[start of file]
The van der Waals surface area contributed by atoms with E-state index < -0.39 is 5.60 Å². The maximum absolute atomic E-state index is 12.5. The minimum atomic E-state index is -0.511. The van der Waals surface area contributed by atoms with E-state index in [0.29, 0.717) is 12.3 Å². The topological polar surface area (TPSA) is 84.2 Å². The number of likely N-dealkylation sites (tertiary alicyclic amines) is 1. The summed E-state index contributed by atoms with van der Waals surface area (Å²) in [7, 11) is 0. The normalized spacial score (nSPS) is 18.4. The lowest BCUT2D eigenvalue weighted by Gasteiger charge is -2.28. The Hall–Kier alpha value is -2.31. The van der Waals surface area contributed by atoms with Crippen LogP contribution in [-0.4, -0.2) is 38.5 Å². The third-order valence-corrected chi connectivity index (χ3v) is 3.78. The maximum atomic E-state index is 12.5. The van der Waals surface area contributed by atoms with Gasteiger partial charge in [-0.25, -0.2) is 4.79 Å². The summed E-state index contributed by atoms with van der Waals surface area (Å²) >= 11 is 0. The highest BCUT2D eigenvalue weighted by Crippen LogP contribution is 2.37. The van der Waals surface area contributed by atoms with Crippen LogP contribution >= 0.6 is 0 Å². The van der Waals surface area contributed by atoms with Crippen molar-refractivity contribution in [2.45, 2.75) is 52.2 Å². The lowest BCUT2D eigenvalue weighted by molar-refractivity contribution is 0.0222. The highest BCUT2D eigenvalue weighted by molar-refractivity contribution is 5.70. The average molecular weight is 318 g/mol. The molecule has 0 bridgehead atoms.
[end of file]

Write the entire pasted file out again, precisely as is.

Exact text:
The van der Waals surface area contributed by atoms with E-state index < -0.39 is 5.60 Å². The maximum absolute atomic E-state index is 12.5. The minimum atomic E-state index is -0.511. The van der Waals surface area contributed by atoms with E-state index in [0.29, 0.717) is 12.3 Å². The topological polar surface area (TPSA) is 84.2 Å². The number of likely N-dealkylation sites (tertiary alicyclic amines) is 1. The summed E-state index contributed by atoms with van der Waals surface area (Å²) in [7, 11) is 0. The normalized spacial score (nSPS) is 18.4. The lowest BCUT2D eigenvalue weighted by Gasteiger charge is -2.28. The Hall–Kier alpha value is -2.31. The van der Waals surface area contributed by atoms with Crippen LogP contribution in [-0.4, -0.2) is 38.5 Å². The third-order valence-corrected chi connectivity index (χ3v) is 3.78. The maximum atomic E-state index is 12.5. The van der Waals surface area contributed by atoms with Gasteiger partial charge in [-0.25, -0.2) is 4.79 Å². The summed E-state index contributed by atoms with van der Waals surface area (Å²) >= 11 is 0. The highest BCUT2D eigenvalue weighted by Crippen LogP contribution is 2.37. The van der Waals surface area contributed by atoms with Crippen LogP contribution >= 0.6 is 0 Å². The van der Waals surface area contributed by atoms with Crippen molar-refractivity contribution in [2.45, 2.75) is 52.2 Å². The lowest BCUT2D eigenvalue weighted by molar-refractivity contribution is 0.0222. The highest BCUT2D eigenvalue weighted by molar-refractivity contribution is 5.70. The average molecular weight is 318 g/mol. The molecule has 0 bridgehead atoms.